Logo of rheumatologyLink to Publisher's site
Rheumatology (Oxford). 2010 Mar; 49(3): 563–570.
Published online 2009 Dec 23. doi:  10.1093/rheumatology/kep422
PMCID: PMC2820265

Predictors of response to anti-TNF therapy in ankylosing spondylitis: results from the British Society for Rheumatology Biologics Register


Objective. Few data exist on the use of anti-TNF drugs for AS during routine clinical use in the UK. This report describes an improvement in Bath Ankylosing Spondylitis Disease Activity Index (BASDAI) and Bath Ankylosing Spondylitis Functional Index (BASFI) after 6 months of therapy in 261 patients enrolled in a national prospective observational register.

Methods. The British Society for Rheumatology Biologics Register (BSRBR) recruited patients starting anti-TNF therapy for AS between 2002 and 2006. Multivariable linear regression models were used to estimate the predictors of absolute improvement in BASDAI and BASFI at 6 months. Covariates included age, gender, disease duration, baseline BASDAI and BASFI, presence of raised inflammatory markers (defined as twice the upper limit of normal) and DMARD therapy.

Results. The cohort was young (median age 43 years) and 82% were males. Median baseline BASDAI was 7.6 and BASFI 7.9. At 6 months, the mean improvements in BASDAI and BASFI were 3.6 and 2.6 U, respectively; 52% reached a BASDAI50. Patients with raised inflammatory markers at the start of therapy had a 0.9-U (95% CI 0.2, 1.5) better improvement in BASDAI compared with those without. Lesser responses were seen in those with higher baseline BASFI scores. Women had a 1.1-U (95% CI 0.3, 2.0) greater improvement in BASFI at 6 months, as did those who were receiving concurrent DMARD therapy [0.9 U (95% CI 0.2, 1.7)].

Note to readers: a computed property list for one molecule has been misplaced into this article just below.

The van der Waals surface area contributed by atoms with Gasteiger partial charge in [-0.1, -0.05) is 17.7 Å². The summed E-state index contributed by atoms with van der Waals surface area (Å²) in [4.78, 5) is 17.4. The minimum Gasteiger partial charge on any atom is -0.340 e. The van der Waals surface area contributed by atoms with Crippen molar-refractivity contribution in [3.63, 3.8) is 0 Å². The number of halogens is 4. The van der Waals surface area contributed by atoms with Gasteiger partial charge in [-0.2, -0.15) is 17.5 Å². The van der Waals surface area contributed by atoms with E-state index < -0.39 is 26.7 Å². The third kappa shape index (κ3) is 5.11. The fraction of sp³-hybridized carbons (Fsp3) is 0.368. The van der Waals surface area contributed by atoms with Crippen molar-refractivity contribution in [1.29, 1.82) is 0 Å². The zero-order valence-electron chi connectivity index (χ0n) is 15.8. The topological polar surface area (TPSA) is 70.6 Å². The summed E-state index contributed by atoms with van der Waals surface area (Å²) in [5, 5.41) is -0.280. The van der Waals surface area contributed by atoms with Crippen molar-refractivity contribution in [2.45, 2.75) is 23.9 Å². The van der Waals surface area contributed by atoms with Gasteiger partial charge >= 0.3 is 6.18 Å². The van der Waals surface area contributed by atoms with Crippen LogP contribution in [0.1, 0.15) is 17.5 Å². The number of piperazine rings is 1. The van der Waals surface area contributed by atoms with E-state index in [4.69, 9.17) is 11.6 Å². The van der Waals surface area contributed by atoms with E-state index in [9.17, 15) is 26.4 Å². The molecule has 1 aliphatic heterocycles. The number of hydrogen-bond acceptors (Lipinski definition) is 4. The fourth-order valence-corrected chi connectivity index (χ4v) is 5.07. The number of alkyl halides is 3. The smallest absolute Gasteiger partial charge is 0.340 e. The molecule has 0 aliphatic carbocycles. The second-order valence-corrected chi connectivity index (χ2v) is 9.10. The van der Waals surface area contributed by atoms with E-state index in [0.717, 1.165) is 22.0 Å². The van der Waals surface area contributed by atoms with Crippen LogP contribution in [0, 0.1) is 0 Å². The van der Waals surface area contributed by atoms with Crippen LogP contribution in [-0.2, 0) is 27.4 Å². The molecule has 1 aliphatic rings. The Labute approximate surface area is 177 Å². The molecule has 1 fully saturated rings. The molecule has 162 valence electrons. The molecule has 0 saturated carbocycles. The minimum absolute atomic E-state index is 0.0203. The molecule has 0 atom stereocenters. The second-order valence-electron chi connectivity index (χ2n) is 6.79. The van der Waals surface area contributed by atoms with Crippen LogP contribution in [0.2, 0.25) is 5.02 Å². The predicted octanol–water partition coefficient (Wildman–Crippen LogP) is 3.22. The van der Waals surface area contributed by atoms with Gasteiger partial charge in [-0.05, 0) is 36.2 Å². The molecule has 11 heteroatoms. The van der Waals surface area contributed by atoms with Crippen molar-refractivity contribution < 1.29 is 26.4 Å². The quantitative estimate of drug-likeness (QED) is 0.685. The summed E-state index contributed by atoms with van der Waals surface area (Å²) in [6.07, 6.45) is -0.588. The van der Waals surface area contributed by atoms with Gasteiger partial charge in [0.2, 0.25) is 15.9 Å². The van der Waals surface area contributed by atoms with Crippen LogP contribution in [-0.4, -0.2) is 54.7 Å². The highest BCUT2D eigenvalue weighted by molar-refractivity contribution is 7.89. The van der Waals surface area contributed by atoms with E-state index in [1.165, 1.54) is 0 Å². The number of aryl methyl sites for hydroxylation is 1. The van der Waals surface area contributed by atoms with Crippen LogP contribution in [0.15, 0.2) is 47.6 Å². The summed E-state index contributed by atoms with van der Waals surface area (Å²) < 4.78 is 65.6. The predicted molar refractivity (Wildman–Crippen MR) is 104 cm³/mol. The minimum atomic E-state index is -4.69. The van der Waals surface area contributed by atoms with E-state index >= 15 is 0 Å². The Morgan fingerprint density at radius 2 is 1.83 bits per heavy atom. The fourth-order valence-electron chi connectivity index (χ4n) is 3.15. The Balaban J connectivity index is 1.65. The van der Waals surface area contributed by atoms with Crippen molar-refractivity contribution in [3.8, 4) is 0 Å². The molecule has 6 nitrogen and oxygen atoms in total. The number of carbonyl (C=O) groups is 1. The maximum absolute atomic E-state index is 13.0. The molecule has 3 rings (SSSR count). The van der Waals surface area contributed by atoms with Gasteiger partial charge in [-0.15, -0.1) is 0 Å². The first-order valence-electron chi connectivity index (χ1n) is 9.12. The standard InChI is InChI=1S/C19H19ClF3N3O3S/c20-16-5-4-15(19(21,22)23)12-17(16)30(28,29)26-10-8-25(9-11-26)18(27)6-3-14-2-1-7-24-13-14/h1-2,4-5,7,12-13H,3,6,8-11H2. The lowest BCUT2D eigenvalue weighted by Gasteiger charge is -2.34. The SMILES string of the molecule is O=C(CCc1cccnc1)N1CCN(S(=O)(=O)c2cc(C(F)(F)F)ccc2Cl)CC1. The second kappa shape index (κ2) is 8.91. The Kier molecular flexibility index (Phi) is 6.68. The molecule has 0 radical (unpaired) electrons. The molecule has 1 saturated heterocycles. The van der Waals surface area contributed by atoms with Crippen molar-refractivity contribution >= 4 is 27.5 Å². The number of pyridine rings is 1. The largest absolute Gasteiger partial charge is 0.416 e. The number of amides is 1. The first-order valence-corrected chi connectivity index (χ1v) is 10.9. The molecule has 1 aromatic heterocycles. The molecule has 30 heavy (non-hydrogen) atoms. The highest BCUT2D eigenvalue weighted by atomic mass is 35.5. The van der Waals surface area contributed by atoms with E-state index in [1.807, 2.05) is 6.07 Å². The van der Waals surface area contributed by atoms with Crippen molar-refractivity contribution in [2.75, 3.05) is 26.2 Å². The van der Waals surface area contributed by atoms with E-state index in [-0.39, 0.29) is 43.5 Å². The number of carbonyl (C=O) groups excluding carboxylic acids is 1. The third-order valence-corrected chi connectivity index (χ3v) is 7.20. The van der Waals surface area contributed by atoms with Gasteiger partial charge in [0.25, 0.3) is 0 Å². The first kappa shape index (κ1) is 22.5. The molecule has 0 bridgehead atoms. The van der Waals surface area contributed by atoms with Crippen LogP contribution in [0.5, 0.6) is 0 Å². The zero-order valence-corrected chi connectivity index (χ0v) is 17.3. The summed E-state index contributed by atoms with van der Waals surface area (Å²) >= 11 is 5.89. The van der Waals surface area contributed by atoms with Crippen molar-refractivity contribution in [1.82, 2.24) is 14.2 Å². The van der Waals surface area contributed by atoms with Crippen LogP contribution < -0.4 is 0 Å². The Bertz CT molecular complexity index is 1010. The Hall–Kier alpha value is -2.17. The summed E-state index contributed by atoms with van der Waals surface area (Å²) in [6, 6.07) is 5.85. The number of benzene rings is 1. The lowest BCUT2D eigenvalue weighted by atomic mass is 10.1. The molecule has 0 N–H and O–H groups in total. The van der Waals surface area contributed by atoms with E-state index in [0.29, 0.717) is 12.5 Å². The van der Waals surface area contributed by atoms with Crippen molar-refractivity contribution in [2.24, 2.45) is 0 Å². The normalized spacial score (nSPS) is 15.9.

Conclusions. The majority of patients receiving anti-TNF therapy for AS during routine care demonstrated an improvement in disease activity. Raised inflammatory markers at the start of therapy predicted a greater improvement in BASDAI, identifying a group of patients who may be more responsive to anti-TNF therapies, although the results were not confined to this group.